FIG. 8 is a flowchart illustrating the steps of a method employed using the system shown in FIG. 5, in accord with a alternate embodiment of the present invention.
The present invention allows accelerated thermal reflow of metal thin-films to provide excellent gap-filling properties which reduces the heating of a substrate underlying the metal thin-films. Metal thin-films subjected to the thermal reflow technique according to the present invention may be heated in less than thirty seconds to achieve 100% gap fill for topography having a high aspect ratio.
FIG. 1 illustrates an exemplary multi-chamber vacuum processing system 10 which includes a parallel plate, cold-wall chemical vapor deposition system 13 and thermal reflow system 12 disposed in a central transfer chamber 15, which is typically serviced by a robot (not shown). The processing system 10 includes a system controller 42 which is interfaced with a user via a CRT monitor 60 a and light pen 60 b, keyboard, mouse, or other pointing or data input device. Preferably, two monitors 60 a, 60 a′ are employed, one mounted in system wall for the operators and the other behind the wall for the service technicians.
Referring to FIGS. 1, 2 and 3, a substrate 16 may be brought into the chamber 12 of the system 13 by a robot blade through a slit valve in a sidewall of the chamber (not shown). The chamber 12 includes a gas distribution manifold 14 for dispersing deposition gases to the substrate 16 resting on a resistively-heated susceptor 18. Susceptor 18 is moveable vertically by means of a motor 20. Substrate 16 is brought into the chamber when susceptor 18 is in a first position opposite the slit valve as shown in FIG. 2. At the first position, substrate 16 is supported initially by a set of pins 22 that pass through and are coupled to susceptor 18. Pins 22 are driven by a single motor assembly. As the susceptor 18 is brought to a processing position 32 opposite gas distribution manifold 14, pins 22 sink into susceptor 18, with the substrate 16 becoming supported by the susceptor. Once positioned on susceptor 18, substrate 16 is affixed to the susceptor by a vacuum clamping system, shown more clearly in FIG. 3 as grooves 50.
Upon moving upward toward processing position 32, the substrate 16 contacts purge guide 54, which centers the substrate 16 on the susceptor 18. Edge purge gases 23 are flowed through purge guides 54 across the edge of substrate 16 to prevent deposition gases from contacting the edge and backside of the substrate. Purge gases 25 are also flowed around heater/susceptor 18 to minimize deposition on an around the heater/susceptor. These purge gases 25 are supplied from a purge line (FIG. 2, 24) and are also employed to protect stainless steel bellows 26 from damage by corrosive gases introduced into the chamber during processing.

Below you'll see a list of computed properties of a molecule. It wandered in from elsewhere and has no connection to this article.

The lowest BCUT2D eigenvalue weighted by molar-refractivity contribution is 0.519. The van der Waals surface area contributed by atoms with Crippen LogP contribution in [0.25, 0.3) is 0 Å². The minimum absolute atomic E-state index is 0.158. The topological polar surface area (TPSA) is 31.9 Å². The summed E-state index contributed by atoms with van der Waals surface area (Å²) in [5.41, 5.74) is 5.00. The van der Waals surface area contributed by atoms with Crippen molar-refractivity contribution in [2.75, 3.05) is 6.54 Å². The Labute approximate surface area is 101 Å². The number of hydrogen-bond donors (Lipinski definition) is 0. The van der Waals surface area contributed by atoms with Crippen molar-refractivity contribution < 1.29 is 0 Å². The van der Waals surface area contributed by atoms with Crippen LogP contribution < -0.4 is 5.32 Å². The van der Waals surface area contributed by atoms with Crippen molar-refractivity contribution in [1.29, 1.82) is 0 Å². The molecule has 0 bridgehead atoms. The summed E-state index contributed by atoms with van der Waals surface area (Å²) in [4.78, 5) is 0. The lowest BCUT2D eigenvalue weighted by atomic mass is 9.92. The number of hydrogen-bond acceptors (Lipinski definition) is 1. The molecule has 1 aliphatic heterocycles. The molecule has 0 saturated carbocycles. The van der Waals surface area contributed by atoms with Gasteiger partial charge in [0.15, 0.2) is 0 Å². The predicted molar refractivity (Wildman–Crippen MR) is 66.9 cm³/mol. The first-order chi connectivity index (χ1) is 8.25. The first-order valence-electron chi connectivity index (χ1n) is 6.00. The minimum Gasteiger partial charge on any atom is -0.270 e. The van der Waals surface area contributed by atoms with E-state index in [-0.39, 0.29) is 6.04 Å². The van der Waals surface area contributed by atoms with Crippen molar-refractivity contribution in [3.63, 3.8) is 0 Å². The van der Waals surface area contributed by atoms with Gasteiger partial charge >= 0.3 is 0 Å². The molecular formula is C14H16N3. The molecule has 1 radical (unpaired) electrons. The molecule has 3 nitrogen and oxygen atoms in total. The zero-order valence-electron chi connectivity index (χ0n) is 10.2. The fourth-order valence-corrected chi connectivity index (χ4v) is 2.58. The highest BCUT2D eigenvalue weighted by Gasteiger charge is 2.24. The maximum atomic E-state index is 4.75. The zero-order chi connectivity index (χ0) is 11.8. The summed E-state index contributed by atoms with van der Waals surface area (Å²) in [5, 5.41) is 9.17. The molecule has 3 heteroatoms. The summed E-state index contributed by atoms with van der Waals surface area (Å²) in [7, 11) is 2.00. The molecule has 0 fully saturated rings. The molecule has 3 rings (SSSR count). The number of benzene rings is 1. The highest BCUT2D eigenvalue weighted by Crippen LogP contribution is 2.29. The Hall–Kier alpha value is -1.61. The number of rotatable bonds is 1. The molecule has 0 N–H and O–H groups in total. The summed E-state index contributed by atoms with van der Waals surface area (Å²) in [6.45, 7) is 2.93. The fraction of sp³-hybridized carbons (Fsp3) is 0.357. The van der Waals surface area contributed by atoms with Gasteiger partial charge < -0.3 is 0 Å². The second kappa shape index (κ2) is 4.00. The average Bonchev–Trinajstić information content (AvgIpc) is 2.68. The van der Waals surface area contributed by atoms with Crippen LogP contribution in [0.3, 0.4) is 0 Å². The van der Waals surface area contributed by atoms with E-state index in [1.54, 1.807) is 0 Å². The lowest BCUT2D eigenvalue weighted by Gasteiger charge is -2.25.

Deposition and carrier gases are supplied to a deposition zone of the chamber through gas lines 19 to manifold 14 in response to the control of valves 17. During processing, gas supplied to manifold 14 is distributed uniformly across the surface of the substrate as shown by arrows 27. Spent processing gases and by-product gases are exhausted from the chamber by means of exhaust system 36. The rate at which gases are released through exhaust system 36 into an exhaust line is controlled by a throttle valve (not shown). During deposition, a second purge gas through gas channels in the susceptor (not shown) and feed line 38 feeds purge gas against the edge of wafer 16 as previously described. An RF power supply 48 can be coupled to manifold 14 to provide for plasma-enhanced CVD (PECVD) cleaning of the chamber.
A system controller 42 regulates all of the activities of the CVD machine, such as the throttle valve, gas supply valves 17, motor 20, resistive heater coupled to susceptor 18, RF power supply 48, over control lines 44 (only some of which are shown). The system controller 42 includes a processor 43 that operates under the control of a computer program stored in a computer-readable medium such as a memory 146. The computer program dictates the temperature, chamber pressure, timing, mixture of gases, RF power levels, susceptor position, and other parameters of a particular process. In a preferred embodiment, the memory 146 may include a hard disk drive (not shown), a floppy disk drive (not shown) and a system controller 42. The system controller 42 may contain a single-board computer (SBC), analog and digital input/output boards, interface boards and stepper motor controller boards. Various parts of CVD system 10 conform to the Versa Modular European (VME) standard which defines board, card cage, and connector dimensions and types. The VME standard also defines the bus structure as having a 16-bit data bus and a 24-bit address bus.